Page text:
From the first paragraph this is a poorly written and incredibly repetitive book. (He uses the word "shop" three times in the first two sentences?) It's like a bad college term paper, verbose but lacking content. This is a British guy trying to explain how America hooked the world on sugar but he's out of touch with realities of this country, writing from an academic perspective instead of a practical one. To blame much of it on breakfast cereals and sodas is simplistic. Then to hear him lecture ...more
Jan 04, 2018 rated it really liked it  ·  review of another edition
Reading this book was an eye-opener, though it took a while for it to really pick up steam. It talks about the history of sugar-how it became a precious commodity that was granted government subsidies and protection. It also mentioned how it affected demographics- slave trade and workers’ migration to lands. It mentions how government intervened and became an unknowing marketer for soda companies. This book touches on a lot of things that will make readers rethink their relationship with sugar. ...more
Holly Senecal
Feb 03, 2018 rated it it was amazing  ·  review of another edition
This book needs to make its way into main stream media of every kind and be read by students studying health, environmental issues, human development, I could go on... So well done and so obviously relevant in our world today that I would not hesitate to recommend Sugar by James Walvin to anyone whether they're mainly nonfiction readers or not. I enjoyed reading it and learned a lot while doing so. It rightfully earned its 5 stars from this reader. ...more
Aug 18, 2018 rated it liked it  ·  review of another edition
First half where he talks about the slave trade is super interesting, but when he dives into obesity in the second half, it is boring and uninteresting. It's two books--one very good, the other one banal. ...more
Jul 26, 2018 rated it liked it  ·  review of another edition
Interesting, but repetitive.
Descendant of Reader
With 'slavery' mentioned in the title, it is easy to assume that 'The World Corrupted' would predominantly rest its arguments on the 16th - 19th c. trans-Atlantic slave trade when arguing the historical significance of sugar. However, James Walvin is far more thorough in arguing the role of sugar in human economics and the formation of modern dietary habits and the current unprecedented health epidemics.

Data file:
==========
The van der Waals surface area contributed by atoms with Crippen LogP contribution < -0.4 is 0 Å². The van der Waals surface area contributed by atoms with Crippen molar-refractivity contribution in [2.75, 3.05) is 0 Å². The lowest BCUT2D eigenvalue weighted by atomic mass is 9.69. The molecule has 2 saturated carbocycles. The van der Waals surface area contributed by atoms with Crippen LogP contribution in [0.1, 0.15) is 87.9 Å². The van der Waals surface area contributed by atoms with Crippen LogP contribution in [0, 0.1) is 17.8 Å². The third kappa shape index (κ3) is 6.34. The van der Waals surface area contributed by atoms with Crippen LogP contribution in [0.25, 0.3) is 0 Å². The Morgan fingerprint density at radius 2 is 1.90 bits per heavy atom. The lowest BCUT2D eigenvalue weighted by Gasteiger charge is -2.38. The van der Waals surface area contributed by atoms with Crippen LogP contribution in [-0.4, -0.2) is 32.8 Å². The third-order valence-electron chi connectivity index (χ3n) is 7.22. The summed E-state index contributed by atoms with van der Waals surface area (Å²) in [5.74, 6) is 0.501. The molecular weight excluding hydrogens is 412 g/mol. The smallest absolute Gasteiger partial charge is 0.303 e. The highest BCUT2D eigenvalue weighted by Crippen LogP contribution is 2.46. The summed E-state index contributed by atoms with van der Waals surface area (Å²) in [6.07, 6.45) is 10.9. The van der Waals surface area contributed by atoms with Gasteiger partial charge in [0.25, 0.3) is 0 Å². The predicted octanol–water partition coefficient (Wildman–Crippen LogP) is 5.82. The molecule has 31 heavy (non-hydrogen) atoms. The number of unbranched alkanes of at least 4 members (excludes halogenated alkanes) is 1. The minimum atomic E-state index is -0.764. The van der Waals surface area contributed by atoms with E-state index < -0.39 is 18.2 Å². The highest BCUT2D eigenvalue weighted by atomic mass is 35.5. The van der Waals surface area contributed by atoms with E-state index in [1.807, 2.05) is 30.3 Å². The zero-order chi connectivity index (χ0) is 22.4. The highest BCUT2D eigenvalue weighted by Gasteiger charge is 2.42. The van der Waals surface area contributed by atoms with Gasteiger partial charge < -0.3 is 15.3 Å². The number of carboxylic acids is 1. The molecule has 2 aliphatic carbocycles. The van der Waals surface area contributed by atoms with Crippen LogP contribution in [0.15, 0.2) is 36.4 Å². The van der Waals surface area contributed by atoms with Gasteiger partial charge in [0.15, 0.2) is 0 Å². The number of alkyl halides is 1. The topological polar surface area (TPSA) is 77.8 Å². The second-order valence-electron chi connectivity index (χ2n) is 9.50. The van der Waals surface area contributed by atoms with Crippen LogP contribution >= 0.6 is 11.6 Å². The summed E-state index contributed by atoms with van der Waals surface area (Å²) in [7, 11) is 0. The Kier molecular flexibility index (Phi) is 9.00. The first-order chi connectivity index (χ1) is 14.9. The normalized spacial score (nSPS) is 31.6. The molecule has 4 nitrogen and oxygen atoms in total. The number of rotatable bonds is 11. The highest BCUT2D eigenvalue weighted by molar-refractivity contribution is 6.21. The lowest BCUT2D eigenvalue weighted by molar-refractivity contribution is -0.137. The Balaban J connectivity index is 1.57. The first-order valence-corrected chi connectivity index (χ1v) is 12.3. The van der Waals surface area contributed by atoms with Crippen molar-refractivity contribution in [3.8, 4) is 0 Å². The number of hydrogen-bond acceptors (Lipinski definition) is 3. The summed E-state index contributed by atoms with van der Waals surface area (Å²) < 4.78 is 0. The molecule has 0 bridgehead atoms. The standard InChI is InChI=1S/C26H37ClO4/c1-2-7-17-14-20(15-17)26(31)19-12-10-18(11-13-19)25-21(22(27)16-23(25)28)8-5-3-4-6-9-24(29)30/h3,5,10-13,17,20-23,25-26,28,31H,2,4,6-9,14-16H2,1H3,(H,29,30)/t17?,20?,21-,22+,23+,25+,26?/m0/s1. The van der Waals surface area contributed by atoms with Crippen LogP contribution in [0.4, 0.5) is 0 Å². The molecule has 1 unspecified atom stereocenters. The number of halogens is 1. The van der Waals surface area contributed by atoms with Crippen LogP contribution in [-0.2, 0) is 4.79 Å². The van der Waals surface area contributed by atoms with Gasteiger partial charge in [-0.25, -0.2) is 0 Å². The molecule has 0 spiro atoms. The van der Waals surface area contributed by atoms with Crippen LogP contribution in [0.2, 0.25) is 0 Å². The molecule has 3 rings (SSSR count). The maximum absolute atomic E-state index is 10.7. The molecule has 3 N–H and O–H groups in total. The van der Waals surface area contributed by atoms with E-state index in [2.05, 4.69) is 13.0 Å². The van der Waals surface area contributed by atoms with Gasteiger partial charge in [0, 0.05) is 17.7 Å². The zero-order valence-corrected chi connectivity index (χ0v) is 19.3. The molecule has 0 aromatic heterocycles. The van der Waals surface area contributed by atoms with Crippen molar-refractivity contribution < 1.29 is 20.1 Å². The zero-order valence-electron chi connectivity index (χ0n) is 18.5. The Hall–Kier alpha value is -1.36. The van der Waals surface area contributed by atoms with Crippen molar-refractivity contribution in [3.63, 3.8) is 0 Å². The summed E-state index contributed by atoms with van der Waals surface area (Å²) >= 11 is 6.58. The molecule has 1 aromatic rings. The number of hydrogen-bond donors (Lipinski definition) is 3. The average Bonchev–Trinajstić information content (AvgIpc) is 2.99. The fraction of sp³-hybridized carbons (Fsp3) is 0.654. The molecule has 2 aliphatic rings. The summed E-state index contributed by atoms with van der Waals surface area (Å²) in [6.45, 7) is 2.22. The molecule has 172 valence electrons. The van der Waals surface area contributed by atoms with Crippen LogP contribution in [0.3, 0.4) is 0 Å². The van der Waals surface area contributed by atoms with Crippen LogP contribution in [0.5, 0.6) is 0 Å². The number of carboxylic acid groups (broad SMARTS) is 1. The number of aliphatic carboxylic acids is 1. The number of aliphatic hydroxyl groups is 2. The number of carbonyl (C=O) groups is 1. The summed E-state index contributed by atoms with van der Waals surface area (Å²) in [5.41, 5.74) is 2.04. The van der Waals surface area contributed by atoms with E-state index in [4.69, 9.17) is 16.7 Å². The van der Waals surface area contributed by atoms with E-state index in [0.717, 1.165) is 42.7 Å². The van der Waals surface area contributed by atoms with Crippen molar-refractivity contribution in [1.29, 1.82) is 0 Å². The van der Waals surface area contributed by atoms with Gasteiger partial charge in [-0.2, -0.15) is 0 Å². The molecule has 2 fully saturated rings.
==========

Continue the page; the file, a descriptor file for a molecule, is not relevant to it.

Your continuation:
Reaching back into ancient history, Walvin explores the way in which humans have sought to sa
Giulia Held
Dec 12, 2019 rated it really liked it  ·  review of another edition
This book, unsurprisingly, is about the history of sugar. Known to us as such a simple commodity, yet with such a deep and complex history. I read this book so avidly, I simply couldn’t get enough! This book gives a detailed analysis of the history and expansion of sugar from early Islamic culture to our current obesity epidemic. Walvin also speaks about how the slave trade revolutionised what we think of sugar; the mere presence of a sugar bowl was a sign of immense wealth. The slave trade conv ...more
Dec 05, 2017 rated it it was amazing  ·  review of another edition
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This review has been hidden because it contains spoilers. To view it, click here.
There are some good reviews already on Goodreads making valid criticisms of this book, usually scoring a 3 star. I give it 4 because despite the flaws, this is a topic I am hungry (pun intended) for more information on.

I heard rumours about the slavery history of sugar 23 years ago, before that, i had no hint of the political aspect of this 'food stuff'. I have been on an odd journey of renunciation, giving up tobacco, alcohol and more recently caffeine. Sugar is my next personal development pro